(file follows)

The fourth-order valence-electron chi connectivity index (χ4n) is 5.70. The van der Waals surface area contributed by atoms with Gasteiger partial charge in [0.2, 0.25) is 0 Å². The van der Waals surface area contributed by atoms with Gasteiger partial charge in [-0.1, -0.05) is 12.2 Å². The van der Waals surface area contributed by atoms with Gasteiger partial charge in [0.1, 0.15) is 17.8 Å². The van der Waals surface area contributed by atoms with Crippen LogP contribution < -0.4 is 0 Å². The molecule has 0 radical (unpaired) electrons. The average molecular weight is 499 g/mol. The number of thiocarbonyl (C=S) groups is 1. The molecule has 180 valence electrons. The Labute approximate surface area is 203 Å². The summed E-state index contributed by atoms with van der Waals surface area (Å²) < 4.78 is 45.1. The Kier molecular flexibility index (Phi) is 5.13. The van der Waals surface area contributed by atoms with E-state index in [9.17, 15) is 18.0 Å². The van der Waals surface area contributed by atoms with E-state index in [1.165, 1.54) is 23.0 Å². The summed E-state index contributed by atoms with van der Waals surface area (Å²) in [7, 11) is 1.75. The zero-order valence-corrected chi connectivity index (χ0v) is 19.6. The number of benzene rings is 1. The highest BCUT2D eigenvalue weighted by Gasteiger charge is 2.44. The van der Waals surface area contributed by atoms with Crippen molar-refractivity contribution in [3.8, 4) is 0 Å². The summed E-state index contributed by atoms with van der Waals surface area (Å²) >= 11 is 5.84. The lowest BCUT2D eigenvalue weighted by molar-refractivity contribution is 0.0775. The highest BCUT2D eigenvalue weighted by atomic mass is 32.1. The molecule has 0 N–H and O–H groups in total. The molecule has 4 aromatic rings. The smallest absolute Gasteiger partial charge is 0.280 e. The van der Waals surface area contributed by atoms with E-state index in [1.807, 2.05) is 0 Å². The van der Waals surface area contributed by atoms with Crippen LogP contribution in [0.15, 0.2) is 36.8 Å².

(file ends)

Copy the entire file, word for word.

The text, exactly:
The fourth-order valence-electron chi connectivity index (χ4n) is 5.70. The van der Waals surface area contributed by atoms with Gasteiger partial charge in [0.2, 0.25) is 0 Å². The van der Waals surface area contributed by atoms with Gasteiger partial charge in [-0.1, -0.05) is 12.2 Å². The van der Waals surface area contributed by atoms with Gasteiger partial charge in [0.1, 0.15) is 17.8 Å². The van der Waals surface area contributed by atoms with Crippen LogP contribution < -0.4 is 0 Å². The molecule has 0 radical (unpaired) electrons. The average molecular weight is 499 g/mol. The number of thiocarbonyl (C=S) groups is 1. The molecule has 180 valence electrons. The Labute approximate surface area is 203 Å². The summed E-state index contributed by atoms with van der Waals surface area (Å²) < 4.78 is 45.1. The Kier molecular flexibility index (Phi) is 5.13. The van der Waals surface area contributed by atoms with E-state index in [9.17, 15) is 18.0 Å². The van der Waals surface area contributed by atoms with E-state index in [1.165, 1.54) is 23.0 Å². The summed E-state index contributed by atoms with van der Waals surface area (Å²) in [7, 11) is 1.75. The zero-order valence-corrected chi connectivity index (χ0v) is 19.6. The number of benzene rings is 1. The highest BCUT2D eigenvalue weighted by Gasteiger charge is 2.44. The van der Waals surface area contributed by atoms with Crippen molar-refractivity contribution in [3.8, 4) is 0 Å². The summed E-state index contributed by atoms with van der Waals surface area (Å²) >= 11 is 5.84. The lowest BCUT2D eigenvalue weighted by molar-refractivity contribution is 0.0775. The highest BCUT2D eigenvalue weighted by atomic mass is 32.1. The molecule has 0 N–H and O–H groups in total. The molecule has 4 aromatic rings. The smallest absolute Gasteiger partial charge is 0.280 e. The van der Waals surface area contributed by atoms with E-state index in [1.807, 2.05) is 0 Å². The van der Waals surface area contributed by atoms with Crippen LogP contribution in [0.15, 0.2) is 36.8 Å².